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New counselling programs offered to First Nations’ men

A demographic often forgotten when it comes to counselling, district First Nations’ men now have two unique services available to help them heal through group work.

Offered by the Fort Frances Tribal Area Health Services Inc.’s Counselling Unit, the “In Search of Your Warrior” program and the men’s sharing circle have never been offered here before.

Facilitator Harold Tookenay said he already has received phone calls from local men interested in the Warrior program—the goal of which is to explore anger and rage issues, and work towards healing.

Tookenay noted the men have called and said things like, “I have rage and anger issues that I want to explore,” which is a good starting point.

The sessions will run Monday to Friday from 9 a..m-4:30 p.m. for six weeks, and be comprised of an intensive combination of First Nations’ rituals and more traditional group therapy-style sessions.

“It’ll be therapeutic to some degree,” Tookenay explained.

The free program “is an extensive, intensive experiential program where the participants will examine their issues around their personal rage and anger issues and how violence became a part of their lives, and more importantly, how the violence shaped their lives,” according to a press release from Tookenay.

The idea for the Warrior group comes from a program developed by Native Counselling Services of Alberta for released inmates in conjunction with Correctional Services Canada.

Correctional Services Canada later found significantly smaller proportions of participants were re-admitted for new violent offences (seven percent versus 57 percent) for a comparison group that did not participate in the program, stated a House of Commons Standing Committee on Aboriginal Affairs and Northern Development document from February, 2007.

In April, Tookenay and 10 other men from Treaty #3 completed a training course to facilitate the Warrior program for men in the community dealing with rage and anger problems.

The facilitators learned how to take the original program for convicts and apply it to the general population. But potential participants must be willing to work if they expect a positive outcome from the counselling.

“You need to be dedicated to yourself, to each other, and to the program to be successful,” warned Tookenay.

Going into the sessions, men should know that they can get beyond their problems with rage, he added.

“There’s something at the core of us that is healthy,” he reassured, adding participants “need to remove all that negativity so that they become better men in society.”

Indeed, if they are successful, Tookenay cited many benefits to the rest of the community and the families of participants.

He said it starts in the home—reducing violence against women, setting an example for children of how to control anger, and that from there the benefits snowball to a healthier society.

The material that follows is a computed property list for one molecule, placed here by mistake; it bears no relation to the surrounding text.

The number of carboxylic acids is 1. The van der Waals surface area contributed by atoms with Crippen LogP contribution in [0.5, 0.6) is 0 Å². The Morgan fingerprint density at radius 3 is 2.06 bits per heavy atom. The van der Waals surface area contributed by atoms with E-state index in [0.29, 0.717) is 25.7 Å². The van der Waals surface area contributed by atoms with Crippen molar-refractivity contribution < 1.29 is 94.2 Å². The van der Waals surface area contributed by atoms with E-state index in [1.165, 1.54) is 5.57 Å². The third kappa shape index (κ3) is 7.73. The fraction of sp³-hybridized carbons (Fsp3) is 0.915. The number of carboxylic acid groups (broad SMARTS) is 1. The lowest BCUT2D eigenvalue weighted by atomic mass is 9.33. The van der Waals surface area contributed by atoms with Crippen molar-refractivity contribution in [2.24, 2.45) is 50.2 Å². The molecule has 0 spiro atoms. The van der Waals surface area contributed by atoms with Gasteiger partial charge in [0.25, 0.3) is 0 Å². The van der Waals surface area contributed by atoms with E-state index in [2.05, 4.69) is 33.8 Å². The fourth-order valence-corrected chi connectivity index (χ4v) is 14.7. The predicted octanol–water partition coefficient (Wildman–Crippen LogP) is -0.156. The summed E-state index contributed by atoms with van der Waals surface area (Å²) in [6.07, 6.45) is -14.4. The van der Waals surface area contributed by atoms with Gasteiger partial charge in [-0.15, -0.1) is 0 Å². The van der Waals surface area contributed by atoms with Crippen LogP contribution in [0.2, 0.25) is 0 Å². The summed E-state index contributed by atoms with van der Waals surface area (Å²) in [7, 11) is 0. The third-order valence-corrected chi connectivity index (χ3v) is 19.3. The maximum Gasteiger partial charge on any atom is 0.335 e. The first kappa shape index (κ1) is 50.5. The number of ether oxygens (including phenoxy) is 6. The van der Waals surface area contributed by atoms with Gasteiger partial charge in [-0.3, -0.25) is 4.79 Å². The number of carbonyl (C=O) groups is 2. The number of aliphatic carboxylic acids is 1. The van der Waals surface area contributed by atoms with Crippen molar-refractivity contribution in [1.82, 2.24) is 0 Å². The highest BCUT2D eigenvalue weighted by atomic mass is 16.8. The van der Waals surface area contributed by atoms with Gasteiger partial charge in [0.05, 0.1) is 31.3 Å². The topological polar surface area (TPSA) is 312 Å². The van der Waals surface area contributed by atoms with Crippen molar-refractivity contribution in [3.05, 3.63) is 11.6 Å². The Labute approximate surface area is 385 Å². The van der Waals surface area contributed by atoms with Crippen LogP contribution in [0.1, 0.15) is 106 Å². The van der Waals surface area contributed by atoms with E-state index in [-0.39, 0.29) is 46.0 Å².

And because of the healing approach, support will be available for the men’s partners, too.

One aspect provides for the participant’s partners to come in once a week and speak to counsellors themselves, making the healing process a team endeavour with a well-rounded approach.

The components of the program include rage and anger issues, violence awareness, family of origin issues, life skills development, cultural awareness, and developing a self-care plan.

Although combining the idea of a warrior and getting past anger issues may seem an unusual combination, the first impression is deceiving.

The aboriginal vision of the warrior is one of spirituality—a warrior who fights injustice and strengthens the values of a community, according to the “Let’s Talk” newsletter on Correctional Service Canada’s website.

So far, Tookenay said the response has been favourable and he’s also received positive feedback from the community.

“The people have been saying it’s about time we get something going for the guys around here,” he remarked.

But the idea of dealing with these personal and emotional issues in a group setting might seem like a daunting task for some. Tookenay said this is okay and should not keep potential participants from inquiring about the program.

“They will be tentative and shy and scared, and so on,” he admitted. But in the end, the benefits of dealing with these issues far outweigh the challenges of the healing process.

And “to know that you’re not travelling alone in this journey” should provide some comfort, added Tookenay. “There’s safety in numbers,” he reasoned.

There are only 10 spots available for the warrior program and Tookenay would like to meet one-on-one with all participants prior to the beginning of the start date of Monday, Oct. 20. The program ends Nov. 28.

Those interested should call Tookenay at 274-9839.

Meanwhile, the sharing circle also is a free service and is less of a time commitment (running Thursdays from 7-9 p.m.), but will address many issues similar to those of the warrior program.

Some of the possible topics include relationship issues, addictions and recovery, rage/anger, residential school issues, family of origin issues, boundary issues, men and women’s roles, and communication styles.

Other topics may be suggested by participants as the sharing circle moves forward.

The circle is another group session run by facilitators Tookenay and Dave Beaulieu, but on a drop-in basis.

The men’s sharing circle begins Thursday, Oct. 23 at 601 King’s Highway—the same location as the “In Search of Your Warrior Program.”

All sessions for both programs will be highly confidential to protect the privacy of participants.

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